All that is to say that Samsung might be worried about increased competition in the foldables space. But the iPhone might be the real reason it’s focusing on the Korean market.
The big iPhone problem
Samsung might want to make an impression on a specific category of smartphone buyers in its home market. Per The Korea Herald, a new Gallup survey shows that young adults in the country prefer the iPhone overwhelmingly to a Samsung phone.
The study indicates that Samsung is the main smartphone vendor in Korea, with 69% of adults owning a Galaxy phone. Only 23% of respondents have an iPhone.
But younger millennials and Gen Z like the iPhone increasingly more than Samsung phones. In the 30-39 age group, 41% of respondents have an iPhone. The percentage goes to 60% in the 18-29 group.
Samsung vs. iPhone market share in Korea for different age groups. Image source: Gallup Korea via The Korea Herald This is a major problem for Samsung. These young adults are growing with the iPhone and the entire ecosystem of apps and hardware. Switching from iPhone to Android becomes increasingly difficult the more you use the products.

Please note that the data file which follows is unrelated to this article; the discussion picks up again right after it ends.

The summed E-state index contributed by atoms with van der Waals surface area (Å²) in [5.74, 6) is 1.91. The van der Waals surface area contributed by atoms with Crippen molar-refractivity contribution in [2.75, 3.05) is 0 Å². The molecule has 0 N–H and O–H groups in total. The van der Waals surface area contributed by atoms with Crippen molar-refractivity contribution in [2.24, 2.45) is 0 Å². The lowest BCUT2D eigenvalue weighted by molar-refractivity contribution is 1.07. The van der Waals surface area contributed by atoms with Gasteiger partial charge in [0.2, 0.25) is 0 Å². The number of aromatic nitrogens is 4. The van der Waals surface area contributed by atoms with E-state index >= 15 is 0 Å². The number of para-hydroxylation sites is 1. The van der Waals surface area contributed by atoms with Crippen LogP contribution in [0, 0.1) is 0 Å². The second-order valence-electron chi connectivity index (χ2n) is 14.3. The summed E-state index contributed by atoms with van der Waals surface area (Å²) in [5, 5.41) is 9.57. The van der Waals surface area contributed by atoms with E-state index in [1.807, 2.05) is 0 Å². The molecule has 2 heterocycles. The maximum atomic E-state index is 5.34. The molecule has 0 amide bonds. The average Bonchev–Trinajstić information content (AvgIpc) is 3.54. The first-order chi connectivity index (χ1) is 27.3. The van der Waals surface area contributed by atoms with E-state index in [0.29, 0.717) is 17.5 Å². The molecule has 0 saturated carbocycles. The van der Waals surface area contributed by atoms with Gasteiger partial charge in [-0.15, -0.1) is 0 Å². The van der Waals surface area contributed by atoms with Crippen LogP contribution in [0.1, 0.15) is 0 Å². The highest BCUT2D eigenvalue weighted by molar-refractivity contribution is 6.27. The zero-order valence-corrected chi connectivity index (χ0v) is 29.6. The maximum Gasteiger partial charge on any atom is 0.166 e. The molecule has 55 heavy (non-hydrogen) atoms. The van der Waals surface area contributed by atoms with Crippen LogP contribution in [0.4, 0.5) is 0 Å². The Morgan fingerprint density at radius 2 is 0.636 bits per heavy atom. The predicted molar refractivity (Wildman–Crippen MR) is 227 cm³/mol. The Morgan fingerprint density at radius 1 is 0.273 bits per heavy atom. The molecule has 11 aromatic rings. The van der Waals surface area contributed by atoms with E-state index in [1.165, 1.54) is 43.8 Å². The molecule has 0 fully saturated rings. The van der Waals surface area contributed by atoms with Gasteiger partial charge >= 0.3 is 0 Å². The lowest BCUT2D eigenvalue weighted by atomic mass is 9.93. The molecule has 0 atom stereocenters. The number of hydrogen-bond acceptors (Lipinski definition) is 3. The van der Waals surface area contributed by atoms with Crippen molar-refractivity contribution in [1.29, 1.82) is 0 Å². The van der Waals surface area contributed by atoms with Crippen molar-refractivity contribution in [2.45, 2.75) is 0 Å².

As a longtime iPhone user, I can attest to that. I’ve been on iPhone and Mac for over a decade, and there’s nothing to make me switch to a different combo. And I was in the 18-29 group when I started using Apple for my main computing needs.
The young adults who bought iPhone over Samsung cited Apple’s premium branding as one of the reasons. They’d buy the iPhone even if the same storage device is more expensive than the Galaxy S equivalent. For example, the 128GB iPhone 14 costs 1,250,000 won in the country, or $980. The Galaxy S23 is 100,000 won ($78) cheaper.
Various Galaxy Fold 4 and Flip 4 foldable phones. Image source: Samsung Apple Pay, which arrived in Korea earlier this year, is another factor that convinces young adults to buy iPhones.